DISCLAIMER: Do not take what I write seriously unless it is clearly and in no uncertain terms, declared by me to be meant in a serious and non-humoristic manner. If there is no clear indication, asume the post is written in jest. This notification is meant very seriously and its purpouse is to avoid misunderstandings and the consequences thereof. Furthermore; I can not be held accountable for anything I write on these forums since the idea of taking serious responsability for my unserious actions, is an oxymoron in itself.

 

Important: as the following sentence contains many naughty words I warn you not to read it under any circumstances; botty, knickers, wee, erogenous zone, psychiatrist, clitoris, stockings, bosom, poetry reading, dentist, fellatio and the department of agriculture.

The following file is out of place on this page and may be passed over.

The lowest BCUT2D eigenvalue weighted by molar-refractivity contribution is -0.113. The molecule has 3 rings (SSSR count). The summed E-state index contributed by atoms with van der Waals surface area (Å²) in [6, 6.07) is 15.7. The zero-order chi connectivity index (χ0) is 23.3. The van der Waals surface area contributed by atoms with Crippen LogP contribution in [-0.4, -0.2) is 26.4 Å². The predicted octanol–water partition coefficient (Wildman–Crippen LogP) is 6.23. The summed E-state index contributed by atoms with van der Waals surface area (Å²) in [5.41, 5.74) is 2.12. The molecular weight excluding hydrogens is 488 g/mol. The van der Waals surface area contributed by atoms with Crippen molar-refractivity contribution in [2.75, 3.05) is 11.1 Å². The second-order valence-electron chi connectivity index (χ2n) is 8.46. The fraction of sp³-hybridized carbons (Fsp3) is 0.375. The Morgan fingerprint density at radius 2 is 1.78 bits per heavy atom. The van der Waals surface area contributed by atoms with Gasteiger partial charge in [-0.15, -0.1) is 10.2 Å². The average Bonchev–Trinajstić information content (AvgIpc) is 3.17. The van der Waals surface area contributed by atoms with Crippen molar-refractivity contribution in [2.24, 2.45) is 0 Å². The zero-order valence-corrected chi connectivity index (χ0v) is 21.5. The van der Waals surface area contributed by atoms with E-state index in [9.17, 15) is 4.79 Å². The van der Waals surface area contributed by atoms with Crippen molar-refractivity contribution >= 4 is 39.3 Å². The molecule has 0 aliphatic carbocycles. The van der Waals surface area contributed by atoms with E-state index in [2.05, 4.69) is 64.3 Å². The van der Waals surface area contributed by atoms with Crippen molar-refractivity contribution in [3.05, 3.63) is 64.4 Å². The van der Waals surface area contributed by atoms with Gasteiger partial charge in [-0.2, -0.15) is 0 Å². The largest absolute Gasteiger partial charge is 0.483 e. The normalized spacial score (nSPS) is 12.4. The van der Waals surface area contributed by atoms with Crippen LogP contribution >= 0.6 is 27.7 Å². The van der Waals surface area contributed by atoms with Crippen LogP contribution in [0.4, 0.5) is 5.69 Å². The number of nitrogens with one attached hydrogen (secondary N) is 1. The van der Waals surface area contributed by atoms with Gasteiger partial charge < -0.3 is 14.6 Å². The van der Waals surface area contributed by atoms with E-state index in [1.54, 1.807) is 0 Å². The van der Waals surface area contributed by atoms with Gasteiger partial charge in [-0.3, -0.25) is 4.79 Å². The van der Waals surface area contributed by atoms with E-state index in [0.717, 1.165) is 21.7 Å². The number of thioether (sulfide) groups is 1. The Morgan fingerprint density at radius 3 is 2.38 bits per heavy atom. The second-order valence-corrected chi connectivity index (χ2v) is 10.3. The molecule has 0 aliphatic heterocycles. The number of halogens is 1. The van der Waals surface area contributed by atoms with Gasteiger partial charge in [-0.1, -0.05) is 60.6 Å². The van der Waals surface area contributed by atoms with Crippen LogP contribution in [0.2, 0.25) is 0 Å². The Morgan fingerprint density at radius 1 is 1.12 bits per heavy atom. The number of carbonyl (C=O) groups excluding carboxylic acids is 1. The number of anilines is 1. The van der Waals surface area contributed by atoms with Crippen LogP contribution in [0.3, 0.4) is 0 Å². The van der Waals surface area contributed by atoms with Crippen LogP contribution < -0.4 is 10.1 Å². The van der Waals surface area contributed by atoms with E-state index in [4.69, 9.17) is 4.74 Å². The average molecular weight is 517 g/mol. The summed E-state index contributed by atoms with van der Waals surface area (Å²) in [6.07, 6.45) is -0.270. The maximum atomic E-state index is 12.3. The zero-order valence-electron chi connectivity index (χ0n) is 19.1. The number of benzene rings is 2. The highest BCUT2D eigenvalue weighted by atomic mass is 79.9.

"I suppose outright stupidity and complete lack of taste could also be considered points of view. "

Link to comment
Share on other sites

but the major thing is that it doesnt have a front side bus, which means that the new motherboards being released now have a completely different configuration than the ones weve had the last ten years.
If you didn't use AMD, yes ;)

 

I agree a little waiting would be good to see if the Core i7 really does improveme performance for common applications, and if so, at what price (including Mobo and Ram, because these aren't going to be cheap for this CPU). Also, it may bring the prices of its predecessors and competitors down.

Edited by samm

Citizen of a country with a racist, hypocritical majority

Link to comment
Share on other sites